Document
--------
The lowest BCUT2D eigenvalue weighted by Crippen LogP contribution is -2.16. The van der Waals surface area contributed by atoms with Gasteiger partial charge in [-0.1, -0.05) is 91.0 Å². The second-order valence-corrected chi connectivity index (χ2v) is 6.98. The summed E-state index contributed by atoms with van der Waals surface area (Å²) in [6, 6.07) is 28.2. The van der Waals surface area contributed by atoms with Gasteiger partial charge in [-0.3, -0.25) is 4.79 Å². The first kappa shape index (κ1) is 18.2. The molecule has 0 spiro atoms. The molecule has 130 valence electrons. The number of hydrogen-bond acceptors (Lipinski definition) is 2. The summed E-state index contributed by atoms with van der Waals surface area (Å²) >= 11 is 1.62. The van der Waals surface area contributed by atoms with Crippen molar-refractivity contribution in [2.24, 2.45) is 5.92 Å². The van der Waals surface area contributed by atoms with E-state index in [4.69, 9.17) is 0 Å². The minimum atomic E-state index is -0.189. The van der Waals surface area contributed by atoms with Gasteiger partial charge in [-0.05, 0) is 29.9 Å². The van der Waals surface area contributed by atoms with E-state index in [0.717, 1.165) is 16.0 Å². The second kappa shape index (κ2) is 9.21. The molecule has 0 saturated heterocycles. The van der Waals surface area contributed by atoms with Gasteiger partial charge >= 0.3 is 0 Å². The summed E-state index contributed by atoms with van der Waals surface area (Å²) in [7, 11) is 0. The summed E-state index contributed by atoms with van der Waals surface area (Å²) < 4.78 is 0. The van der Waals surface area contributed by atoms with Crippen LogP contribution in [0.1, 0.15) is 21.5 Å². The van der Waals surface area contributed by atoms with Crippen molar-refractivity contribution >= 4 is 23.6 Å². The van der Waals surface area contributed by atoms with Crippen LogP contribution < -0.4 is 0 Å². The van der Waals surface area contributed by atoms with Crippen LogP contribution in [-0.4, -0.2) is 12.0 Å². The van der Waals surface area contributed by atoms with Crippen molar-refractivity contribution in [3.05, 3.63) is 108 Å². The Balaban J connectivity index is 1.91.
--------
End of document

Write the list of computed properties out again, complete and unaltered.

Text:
The lowest BCUT2D eigenvalue weighted by Crippen LogP contribution is -2.16. The van der Waals surface area contributed by atoms with Gasteiger partial charge in [-0.1, -0.05) is 91.0 Å². The second-order valence-corrected chi connectivity index (χ2v) is 6.98. The summed E-state index contributed by atoms with van der Waals surface area (Å²) in [6, 6.07) is 28.2. The van der Waals surface area contributed by atoms with Gasteiger partial charge in [-0.3, -0.25) is 4.79 Å². The first kappa shape index (κ1) is 18.2. The molecule has 0 spiro atoms. The molecule has 130 valence electrons. The number of hydrogen-bond acceptors (Lipinski definition) is 2. The summed E-state index contributed by atoms with van der Waals surface area (Å²) >= 11 is 1.62. The van der Waals surface area contributed by atoms with Crippen molar-refractivity contribution in [2.24, 2.45) is 5.92 Å². The van der Waals surface area contributed by atoms with E-state index in [4.69, 9.17) is 0 Å². The minimum atomic E-state index is -0.189. The van der Waals surface area contributed by atoms with Gasteiger partial charge in [-0.05, 0) is 29.9 Å². The van der Waals surface area contributed by atoms with E-state index in [0.717, 1.165) is 16.0 Å². The second kappa shape index (κ2) is 9.21. The molecule has 0 saturated heterocycles. The van der Waals surface area contributed by atoms with Gasteiger partial charge >= 0.3 is 0 Å². The summed E-state index contributed by atoms with van der Waals surface area (Å²) in [7, 11) is 0. The summed E-state index contributed by atoms with van der Waals surface area (Å²) < 4.78 is 0. The van der Waals surface area contributed by atoms with Crippen LogP contribution in [0.1, 0.15) is 21.5 Å². The van der Waals surface area contributed by atoms with Crippen molar-refractivity contribution >= 4 is 23.6 Å². The van der Waals surface area contributed by atoms with Crippen LogP contribution < -0.4 is 0 Å². The van der Waals surface area contributed by atoms with Crippen LogP contribution in [-0.4, -0.2) is 12.0 Å². The van der Waals surface area contributed by atoms with Crippen molar-refractivity contribution in [3.05, 3.63) is 108 Å². The Balaban J connectivity index is 1.91.